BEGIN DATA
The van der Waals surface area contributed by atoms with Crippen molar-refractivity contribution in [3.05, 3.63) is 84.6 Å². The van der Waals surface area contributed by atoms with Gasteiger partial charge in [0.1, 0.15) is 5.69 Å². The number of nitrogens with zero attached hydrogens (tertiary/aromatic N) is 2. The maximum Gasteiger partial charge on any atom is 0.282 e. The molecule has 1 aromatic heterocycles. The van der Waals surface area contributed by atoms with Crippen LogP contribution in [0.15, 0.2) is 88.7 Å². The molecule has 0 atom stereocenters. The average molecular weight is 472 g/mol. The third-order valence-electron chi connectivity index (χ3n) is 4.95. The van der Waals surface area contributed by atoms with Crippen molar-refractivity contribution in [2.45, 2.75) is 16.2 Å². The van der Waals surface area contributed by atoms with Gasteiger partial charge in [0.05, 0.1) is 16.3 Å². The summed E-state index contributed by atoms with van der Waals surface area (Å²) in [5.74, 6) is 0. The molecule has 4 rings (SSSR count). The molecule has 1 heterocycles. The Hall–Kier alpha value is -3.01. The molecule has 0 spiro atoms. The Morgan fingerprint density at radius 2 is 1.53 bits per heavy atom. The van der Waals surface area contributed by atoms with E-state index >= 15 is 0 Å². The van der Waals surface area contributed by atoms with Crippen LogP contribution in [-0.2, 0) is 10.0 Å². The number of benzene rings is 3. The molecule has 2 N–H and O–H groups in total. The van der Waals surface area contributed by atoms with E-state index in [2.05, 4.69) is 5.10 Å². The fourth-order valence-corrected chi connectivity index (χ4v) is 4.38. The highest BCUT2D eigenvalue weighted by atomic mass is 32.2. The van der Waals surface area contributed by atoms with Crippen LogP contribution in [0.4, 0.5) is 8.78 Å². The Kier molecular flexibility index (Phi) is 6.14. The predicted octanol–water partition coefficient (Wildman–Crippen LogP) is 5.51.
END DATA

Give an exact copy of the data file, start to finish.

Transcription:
The van der Waals surface area contributed by atoms with Crippen molar-refractivity contribution in [3.05, 3.63) is 84.6 Å². The van der Waals surface area contributed by atoms with Gasteiger partial charge in [0.1, 0.15) is 5.69 Å². The number of nitrogens with zero attached hydrogens (tertiary/aromatic N) is 2. The maximum Gasteiger partial charge on any atom is 0.282 e. The molecule has 1 aromatic heterocycles. The van der Waals surface area contributed by atoms with Crippen LogP contribution in [0.15, 0.2) is 88.7 Å². The molecule has 0 atom stereocenters. The average molecular weight is 472 g/mol. The third-order valence-electron chi connectivity index (χ3n) is 4.95. The van der Waals surface area contributed by atoms with Crippen molar-refractivity contribution in [2.45, 2.75) is 16.2 Å². The van der Waals surface area contributed by atoms with Gasteiger partial charge in [0.05, 0.1) is 16.3 Å². The summed E-state index contributed by atoms with van der Waals surface area (Å²) in [5.74, 6) is 0. The molecule has 4 rings (SSSR count). The molecule has 1 heterocycles. The Hall–Kier alpha value is -3.01. The molecule has 0 spiro atoms. The Morgan fingerprint density at radius 2 is 1.53 bits per heavy atom. The van der Waals surface area contributed by atoms with E-state index >= 15 is 0 Å². The van der Waals surface area contributed by atoms with Crippen LogP contribution in [-0.2, 0) is 10.0 Å². The number of benzene rings is 3. The molecule has 2 N–H and O–H groups in total. The van der Waals surface area contributed by atoms with E-state index in [2.05, 4.69) is 5.10 Å². The fourth-order valence-corrected chi connectivity index (χ4v) is 4.38. The highest BCUT2D eigenvalue weighted by atomic mass is 32.2. The van der Waals surface area contributed by atoms with Crippen LogP contribution in [0.4, 0.5) is 8.78 Å². The Kier molecular flexibility index (Phi) is 6.14. The predicted octanol–water partition coefficient (Wildman–Crippen LogP) is 5.51.